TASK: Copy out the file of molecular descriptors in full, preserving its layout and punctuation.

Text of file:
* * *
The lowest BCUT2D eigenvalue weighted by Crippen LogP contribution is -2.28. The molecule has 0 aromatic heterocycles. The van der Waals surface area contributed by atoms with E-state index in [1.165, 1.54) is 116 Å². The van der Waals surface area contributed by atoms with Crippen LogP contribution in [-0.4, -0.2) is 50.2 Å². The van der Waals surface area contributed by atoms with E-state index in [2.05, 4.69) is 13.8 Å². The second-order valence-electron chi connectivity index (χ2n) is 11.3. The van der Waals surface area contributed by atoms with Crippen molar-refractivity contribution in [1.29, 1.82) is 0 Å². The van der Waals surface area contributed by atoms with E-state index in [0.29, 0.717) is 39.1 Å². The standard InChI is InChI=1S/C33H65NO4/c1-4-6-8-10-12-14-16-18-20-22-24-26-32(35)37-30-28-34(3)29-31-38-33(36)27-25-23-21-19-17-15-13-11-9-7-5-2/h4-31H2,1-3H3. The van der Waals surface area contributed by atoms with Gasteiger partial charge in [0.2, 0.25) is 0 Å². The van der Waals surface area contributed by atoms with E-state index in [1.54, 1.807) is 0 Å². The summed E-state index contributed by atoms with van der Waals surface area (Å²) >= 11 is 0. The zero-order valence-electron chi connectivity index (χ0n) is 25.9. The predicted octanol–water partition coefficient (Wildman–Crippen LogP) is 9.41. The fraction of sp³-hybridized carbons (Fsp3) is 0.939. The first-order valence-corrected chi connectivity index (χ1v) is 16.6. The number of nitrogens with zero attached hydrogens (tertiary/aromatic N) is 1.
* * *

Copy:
The lowest BCUT2D eigenvalue weighted by Crippen LogP contribution is -2.28. The molecule has 0 aromatic heterocycles. The van der Waals surface area contributed by atoms with E-state index in [1.165, 1.54) is 116 Å². The van der Waals surface area contributed by atoms with Crippen LogP contribution in [-0.4, -0.2) is 50.2 Å². The van der Waals surface area contributed by atoms with E-state index in [2.05, 4.69) is 13.8 Å². The second-order valence-electron chi connectivity index (χ2n) is 11.3. The van der Waals surface area contributed by atoms with Crippen molar-refractivity contribution in [1.29, 1.82) is 0 Å². The van der Waals surface area contributed by atoms with E-state index in [0.29, 0.717) is 39.1 Å². The standard InChI is InChI=1S/C33H65NO4/c1-4-6-8-10-12-14-16-18-20-22-24-26-32(35)37-30-28-34(3)29-31-38-33(36)27-25-23-21-19-17-15-13-11-9-7-5-2/h4-31H2,1-3H3. The van der Waals surface area contributed by atoms with Gasteiger partial charge in [0.2, 0.25) is 0 Å². The van der Waals surface area contributed by atoms with E-state index in [1.54, 1.807) is 0 Å². The summed E-state index contributed by atoms with van der Waals surface area (Å²) >= 11 is 0. The zero-order valence-electron chi connectivity index (χ0n) is 25.9. The predicted octanol–water partition coefficient (Wildman–Crippen LogP) is 9.41. The fraction of sp³-hybridized carbons (Fsp3) is 0.939. The first-order valence-corrected chi connectivity index (χ1v) is 16.6. The number of nitrogens with zero attached hydrogens (tertiary/aromatic N) is 1.